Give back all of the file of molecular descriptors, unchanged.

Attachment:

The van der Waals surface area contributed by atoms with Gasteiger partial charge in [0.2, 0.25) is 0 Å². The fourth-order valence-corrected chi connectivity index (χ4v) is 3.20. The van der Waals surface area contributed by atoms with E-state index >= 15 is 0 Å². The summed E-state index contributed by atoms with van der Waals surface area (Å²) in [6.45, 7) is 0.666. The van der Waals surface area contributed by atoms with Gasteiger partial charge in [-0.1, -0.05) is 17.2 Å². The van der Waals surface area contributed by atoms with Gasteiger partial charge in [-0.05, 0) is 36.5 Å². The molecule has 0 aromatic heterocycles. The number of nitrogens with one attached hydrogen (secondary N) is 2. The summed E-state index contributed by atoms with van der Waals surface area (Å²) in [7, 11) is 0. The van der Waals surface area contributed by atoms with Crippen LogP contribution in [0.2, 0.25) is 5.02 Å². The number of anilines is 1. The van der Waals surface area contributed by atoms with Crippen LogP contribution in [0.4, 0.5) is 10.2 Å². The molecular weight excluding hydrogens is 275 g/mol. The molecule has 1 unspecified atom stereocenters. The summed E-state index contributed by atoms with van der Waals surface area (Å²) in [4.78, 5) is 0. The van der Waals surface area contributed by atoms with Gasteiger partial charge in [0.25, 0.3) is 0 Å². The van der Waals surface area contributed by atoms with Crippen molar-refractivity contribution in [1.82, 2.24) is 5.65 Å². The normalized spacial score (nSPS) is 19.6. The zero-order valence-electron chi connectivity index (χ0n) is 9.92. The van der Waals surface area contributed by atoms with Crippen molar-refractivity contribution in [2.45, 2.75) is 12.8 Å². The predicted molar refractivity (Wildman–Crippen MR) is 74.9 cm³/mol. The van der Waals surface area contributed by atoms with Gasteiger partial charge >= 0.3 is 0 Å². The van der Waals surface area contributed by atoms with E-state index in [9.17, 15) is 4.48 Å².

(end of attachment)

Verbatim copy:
The van der Waals surface area contributed by atoms with Gasteiger partial charge in [0.2, 0.25) is 0 Å². The fourth-order valence-corrected chi connectivity index (χ4v) is 3.20. The van der Waals surface area contributed by atoms with E-state index >= 15 is 0 Å². The summed E-state index contributed by atoms with van der Waals surface area (Å²) in [6.45, 7) is 0.666. The van der Waals surface area contributed by atoms with Gasteiger partial charge in [-0.1, -0.05) is 17.2 Å². The van der Waals surface area contributed by atoms with Gasteiger partial charge in [-0.05, 0) is 36.5 Å². The molecule has 0 aromatic heterocycles. The number of nitrogens with one attached hydrogen (secondary N) is 2. The summed E-state index contributed by atoms with van der Waals surface area (Å²) in [7, 11) is 0. The van der Waals surface area contributed by atoms with Crippen LogP contribution in [0.2, 0.25) is 5.02 Å². The number of anilines is 1. The van der Waals surface area contributed by atoms with Crippen LogP contribution in [0.4, 0.5) is 10.2 Å². The molecular weight excluding hydrogens is 275 g/mol. The molecule has 1 unspecified atom stereocenters. The summed E-state index contributed by atoms with van der Waals surface area (Å²) in [4.78, 5) is 0. The van der Waals surface area contributed by atoms with Gasteiger partial charge in [0.25, 0.3) is 0 Å². The van der Waals surface area contributed by atoms with Crippen molar-refractivity contribution in [1.82, 2.24) is 5.65 Å². The normalized spacial score (nSPS) is 19.6. The zero-order valence-electron chi connectivity index (χ0n) is 9.92. The van der Waals surface area contributed by atoms with Crippen molar-refractivity contribution in [2.45, 2.75) is 12.8 Å². The predicted molar refractivity (Wildman–Crippen MR) is 74.9 cm³/mol. The van der Waals surface area contributed by atoms with Gasteiger partial charge >= 0.3 is 0 Å². The van der Waals surface area contributed by atoms with E-state index in [9.17, 15) is 4.48 Å².